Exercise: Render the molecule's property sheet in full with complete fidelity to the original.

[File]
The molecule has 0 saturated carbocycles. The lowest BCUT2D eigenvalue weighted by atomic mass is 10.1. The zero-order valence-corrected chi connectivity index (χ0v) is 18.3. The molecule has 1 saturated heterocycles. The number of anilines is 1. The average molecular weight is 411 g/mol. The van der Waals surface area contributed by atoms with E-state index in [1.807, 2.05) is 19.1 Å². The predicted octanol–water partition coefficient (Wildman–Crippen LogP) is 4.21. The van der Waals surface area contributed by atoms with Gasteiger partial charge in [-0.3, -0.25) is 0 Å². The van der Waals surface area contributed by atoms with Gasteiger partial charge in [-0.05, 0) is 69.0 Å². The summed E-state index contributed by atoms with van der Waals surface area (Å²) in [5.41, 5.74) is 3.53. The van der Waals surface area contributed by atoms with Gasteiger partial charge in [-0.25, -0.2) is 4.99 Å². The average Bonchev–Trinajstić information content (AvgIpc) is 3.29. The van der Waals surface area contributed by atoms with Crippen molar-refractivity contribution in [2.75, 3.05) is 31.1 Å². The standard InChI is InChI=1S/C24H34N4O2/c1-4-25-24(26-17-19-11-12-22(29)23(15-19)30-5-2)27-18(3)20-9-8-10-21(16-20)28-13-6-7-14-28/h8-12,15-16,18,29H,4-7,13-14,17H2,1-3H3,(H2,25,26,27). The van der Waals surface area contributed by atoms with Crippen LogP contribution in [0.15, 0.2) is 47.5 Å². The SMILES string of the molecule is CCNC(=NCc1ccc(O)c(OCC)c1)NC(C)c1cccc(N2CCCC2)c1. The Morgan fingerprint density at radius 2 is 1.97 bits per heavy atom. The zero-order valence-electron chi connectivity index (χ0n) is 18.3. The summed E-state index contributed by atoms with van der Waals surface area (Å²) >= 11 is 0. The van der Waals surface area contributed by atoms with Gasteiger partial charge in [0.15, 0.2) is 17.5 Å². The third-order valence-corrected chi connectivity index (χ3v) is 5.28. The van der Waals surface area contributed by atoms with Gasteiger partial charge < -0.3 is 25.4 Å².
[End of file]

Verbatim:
The molecule has 0 saturated carbocycles. The lowest BCUT2D eigenvalue weighted by atomic mass is 10.1. The zero-order valence-corrected chi connectivity index (χ0v) is 18.3. The molecule has 1 saturated heterocycles. The number of anilines is 1. The average molecular weight is 411 g/mol. The van der Waals surface area contributed by atoms with E-state index in [1.807, 2.05) is 19.1 Å². The predicted octanol–water partition coefficient (Wildman–Crippen LogP) is 4.21. The van der Waals surface area contributed by atoms with Gasteiger partial charge in [-0.3, -0.25) is 0 Å². The van der Waals surface area contributed by atoms with Gasteiger partial charge in [-0.05, 0) is 69.0 Å². The summed E-state index contributed by atoms with van der Waals surface area (Å²) in [5.41, 5.74) is 3.53. The van der Waals surface area contributed by atoms with Gasteiger partial charge in [-0.25, -0.2) is 4.99 Å². The average Bonchev–Trinajstić information content (AvgIpc) is 3.29. The van der Waals surface area contributed by atoms with Crippen molar-refractivity contribution in [2.75, 3.05) is 31.1 Å². The standard InChI is InChI=1S/C24H34N4O2/c1-4-25-24(26-17-19-11-12-22(29)23(15-19)30-5-2)27-18(3)20-9-8-10-21(16-20)28-13-6-7-14-28/h8-12,15-16,18,29H,4-7,13-14,17H2,1-3H3,(H2,25,26,27). The van der Waals surface area contributed by atoms with Crippen LogP contribution in [0.15, 0.2) is 47.5 Å². The SMILES string of the molecule is CCNC(=NCc1ccc(O)c(OCC)c1)NC(C)c1cccc(N2CCCC2)c1. The Morgan fingerprint density at radius 2 is 1.97 bits per heavy atom. The zero-order valence-electron chi connectivity index (χ0n) is 18.3. The summed E-state index contributed by atoms with van der Waals surface area (Å²) >= 11 is 0. The van der Waals surface area contributed by atoms with Gasteiger partial charge in [0.15, 0.2) is 17.5 Å². The third-order valence-corrected chi connectivity index (χ3v) is 5.28. The van der Waals surface area contributed by atoms with Gasteiger partial charge < -0.3 is 25.4 Å².